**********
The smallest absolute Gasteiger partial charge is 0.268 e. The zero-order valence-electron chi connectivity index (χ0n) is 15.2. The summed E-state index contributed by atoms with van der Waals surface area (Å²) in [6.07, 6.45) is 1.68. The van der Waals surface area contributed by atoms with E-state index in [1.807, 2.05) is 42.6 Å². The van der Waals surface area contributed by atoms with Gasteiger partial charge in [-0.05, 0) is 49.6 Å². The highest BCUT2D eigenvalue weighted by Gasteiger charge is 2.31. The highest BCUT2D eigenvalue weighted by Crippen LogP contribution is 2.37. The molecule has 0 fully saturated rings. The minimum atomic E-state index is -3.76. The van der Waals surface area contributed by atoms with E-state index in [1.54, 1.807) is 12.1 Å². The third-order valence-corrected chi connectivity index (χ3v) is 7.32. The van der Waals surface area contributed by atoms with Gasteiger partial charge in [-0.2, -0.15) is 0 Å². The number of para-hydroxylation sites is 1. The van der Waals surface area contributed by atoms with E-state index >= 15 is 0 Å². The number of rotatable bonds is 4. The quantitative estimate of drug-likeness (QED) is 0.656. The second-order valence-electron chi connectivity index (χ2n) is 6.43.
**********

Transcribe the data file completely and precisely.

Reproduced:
The smallest absolute Gasteiger partial charge is 0.268 e. The zero-order valence-electron chi connectivity index (χ0n) is 15.2. The summed E-state index contributed by atoms with van der Waals surface area (Å²) in [6.07, 6.45) is 1.68. The van der Waals surface area contributed by atoms with E-state index in [1.807, 2.05) is 42.6 Å². The van der Waals surface area contributed by atoms with Gasteiger partial charge in [-0.05, 0) is 49.6 Å². The highest BCUT2D eigenvalue weighted by Gasteiger charge is 2.31. The highest BCUT2D eigenvalue weighted by Crippen LogP contribution is 2.37. The molecule has 0 fully saturated rings. The minimum atomic E-state index is -3.76. The van der Waals surface area contributed by atoms with E-state index in [1.54, 1.807) is 12.1 Å². The third-order valence-corrected chi connectivity index (χ3v) is 7.32. The van der Waals surface area contributed by atoms with Gasteiger partial charge in [-0.2, -0.15) is 0 Å². The number of para-hydroxylation sites is 1. The van der Waals surface area contributed by atoms with E-state index >= 15 is 0 Å². The number of rotatable bonds is 4. The quantitative estimate of drug-likeness (QED) is 0.656. The second-order valence-electron chi connectivity index (χ2n) is 6.43.